In today’s world of fast technology, over-abundance of choice, and quick fixes; we are seeing more of a decrease in human interactions and empathy—and with the pervasive rise of social media, we are seeing an increase in narcissism along with lower self-esteem, especially in our kids. It’s no wonder that one of the most common things I am asked in my practice is how parents can not only deal with striking a balance for themselves, but how they can raise well-adjusted, more optimistic, happy kids.
Before I make any suggestions to parents, I always like to redefine the word “optimism”, beyond the term most people just attribute to “always seeing the positive”. In my world, an “Optimist” has a more functional definition: someone that holds two important beliefs: first, that their problems, (which they are aware exist) are temporary, and second, that their personal actions can indeed diminish or alleviate these problems. More often than not, optimists hold a positive attitude and see “setbacks” as temporary and even as opportunities, while pessimists see them as problems that are permanent and most of the time, as their own doing – which we know can be a hallmark of depression.
The good news is, much of the research today points to the elasticity of our brains and the ability of the human mind to make meaningful changes at a neural level. People that have been prone to pessimism, or are just more pessimistic by practice, can indeed rewire themselves to see more opportunity and positive future outcomes. It is important to note that yes, genetics play a role, but, (according to studies based on identical twins raised separately – De Neve et al, 2013) genes account for no more than 33% of whether a person will be more optimistic than another. That leaves us with almost a whole 70% to work with! I always like to reiterate that optimism is like a muscle and the more we can work this muscle out, the more we can raise our optimism factor and positive attitudes. This could not be truer for our kids, and it is beneficial to start working out this muscle early on.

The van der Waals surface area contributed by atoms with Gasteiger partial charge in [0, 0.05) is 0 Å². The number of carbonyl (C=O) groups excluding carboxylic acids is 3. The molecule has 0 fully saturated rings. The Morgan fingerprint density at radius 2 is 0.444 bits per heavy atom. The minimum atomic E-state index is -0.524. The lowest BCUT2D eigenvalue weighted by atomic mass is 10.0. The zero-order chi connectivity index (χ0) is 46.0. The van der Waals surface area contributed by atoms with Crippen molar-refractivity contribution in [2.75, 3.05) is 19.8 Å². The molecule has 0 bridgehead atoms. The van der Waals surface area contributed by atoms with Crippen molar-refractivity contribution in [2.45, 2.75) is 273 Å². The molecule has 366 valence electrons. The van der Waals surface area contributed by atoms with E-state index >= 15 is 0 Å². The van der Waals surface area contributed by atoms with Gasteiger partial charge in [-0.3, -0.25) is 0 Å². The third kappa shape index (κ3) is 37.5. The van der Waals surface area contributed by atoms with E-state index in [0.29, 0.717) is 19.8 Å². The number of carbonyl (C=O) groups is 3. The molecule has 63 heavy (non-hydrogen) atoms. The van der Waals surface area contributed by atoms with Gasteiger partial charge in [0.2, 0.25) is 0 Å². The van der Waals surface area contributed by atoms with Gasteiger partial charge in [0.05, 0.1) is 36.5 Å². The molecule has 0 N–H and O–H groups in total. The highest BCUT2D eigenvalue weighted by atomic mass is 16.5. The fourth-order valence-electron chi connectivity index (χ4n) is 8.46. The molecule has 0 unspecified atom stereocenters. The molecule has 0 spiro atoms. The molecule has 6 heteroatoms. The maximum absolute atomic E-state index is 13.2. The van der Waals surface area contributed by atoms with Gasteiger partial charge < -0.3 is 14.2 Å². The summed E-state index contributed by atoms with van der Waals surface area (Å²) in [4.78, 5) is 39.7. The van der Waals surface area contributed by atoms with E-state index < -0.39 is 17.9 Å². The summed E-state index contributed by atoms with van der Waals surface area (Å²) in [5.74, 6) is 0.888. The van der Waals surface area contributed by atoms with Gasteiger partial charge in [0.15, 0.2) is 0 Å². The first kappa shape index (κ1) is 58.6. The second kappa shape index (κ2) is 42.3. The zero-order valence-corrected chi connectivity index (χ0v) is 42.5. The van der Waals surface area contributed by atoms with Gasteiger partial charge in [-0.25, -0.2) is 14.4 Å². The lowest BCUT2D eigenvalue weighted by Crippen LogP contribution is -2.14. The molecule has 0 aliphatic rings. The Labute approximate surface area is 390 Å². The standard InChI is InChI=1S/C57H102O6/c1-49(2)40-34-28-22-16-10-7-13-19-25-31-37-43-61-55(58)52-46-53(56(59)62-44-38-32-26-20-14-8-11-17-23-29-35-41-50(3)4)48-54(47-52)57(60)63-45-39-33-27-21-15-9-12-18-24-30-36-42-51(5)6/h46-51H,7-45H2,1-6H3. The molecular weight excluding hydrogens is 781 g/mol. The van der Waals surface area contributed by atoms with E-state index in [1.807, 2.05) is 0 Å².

So, what can you do?
Just like any muscle, there are some specific exercises you can do in the comfort of your own home to help raise your kids to be more optimistic. Keep in mind that these exercises are for adults too, and that practicing what you preach and modeling these exercises yourself, will in turn make your kids much more likely to practice them!
1. Meditation & Mindfulness:
Teach your child simple practices of meditation & mindfulness: You in no way have to be a meditation expert in order to teach your child to simply breathe and focus on his/her breath for 5 minutes a day – just that alone will have great benefits on decreasing stress and anxiety levels and help your child learn a sense of self-control and self-regulation, all important factors for increasing optimism!
Simply encouraging your child to exercise or stay active everyday will help your child release endorphins, which is a natural way to increase happiness! Also, better yet, if you help them tie in goal setting with physical activity, whether individually or by joining team sports, you will be helping them create a sense of self-mastery and successful goal setting and achieving! This will then naturally spill into other aspects of their lives!
[Meditation] will have great benefits on decreasing stress and anxiety levels and help your child learn a sense of self-control and self-regulation…
3. Not So Random Acts of Kindness:
Inspiring your child to perform acts of kindness with a specific intention is very important! People who are purposefully and mindfully kind to others experience greater mental health by way of increased positive mood and self-esteem. Being able to actively decide to do something kind, then, take the actions to do it, and lastly being able to witness the positive impact first-hand, helps your child’s brain to build empathy and an immediate sense of control over his/her environment for the greater good.
4. Recognizing Gratitude:
Help your child make space to routinely name their sources of gratitude out loud to you and the rest of the family, maybe at dinner or before bed-time. Better yet, make it an interactive routine, where you all name 2-3 things you are thankful for at the dinner table! When your child identifies what he/she is thankful for, the brain automatically is able to boost positive moods and give accessibility to more things that make your child happy.
People who are purposefully and mindfully kind to others experience greater mental health by way of increased positive mood and self-esteem.
5. Hunting Happiness:
If you can encourage your child to keep a positive journal, spending 10 minutes a day 3 times a week writing down a positive experience they had that day, their brains in turn will be more open to easily receive and notice other positive experiences. This practice will grow and grow and soon your child will be a natural happiness seeker! For younger children, I love the idea of going on “Happiness Scavenger Hunts” – this promotes the idea of hunting for happiness and also increases their mindfulness practice! Walking around the world with them asking them to point out whatever objects, people, things make them smile or laugh! There are plenty of things in our world that without intention frighten or upset us, so being able to practice this is a sure-fire way to really work on that optimism muscle!
This article first appeared on mindbodygreen.
Dr. Deepika Chopra, Optimism Doctor ™️ and new mum helps elevate her clients lives to their most optimal state while practicing what she coins as, “evidence based manifestation”. Dr. Chopra, is based in LA, but has a global client list and completed a double post doctoral fellowship at Cedars Sinai & UCLA in Los Angeles. TM 04/21/18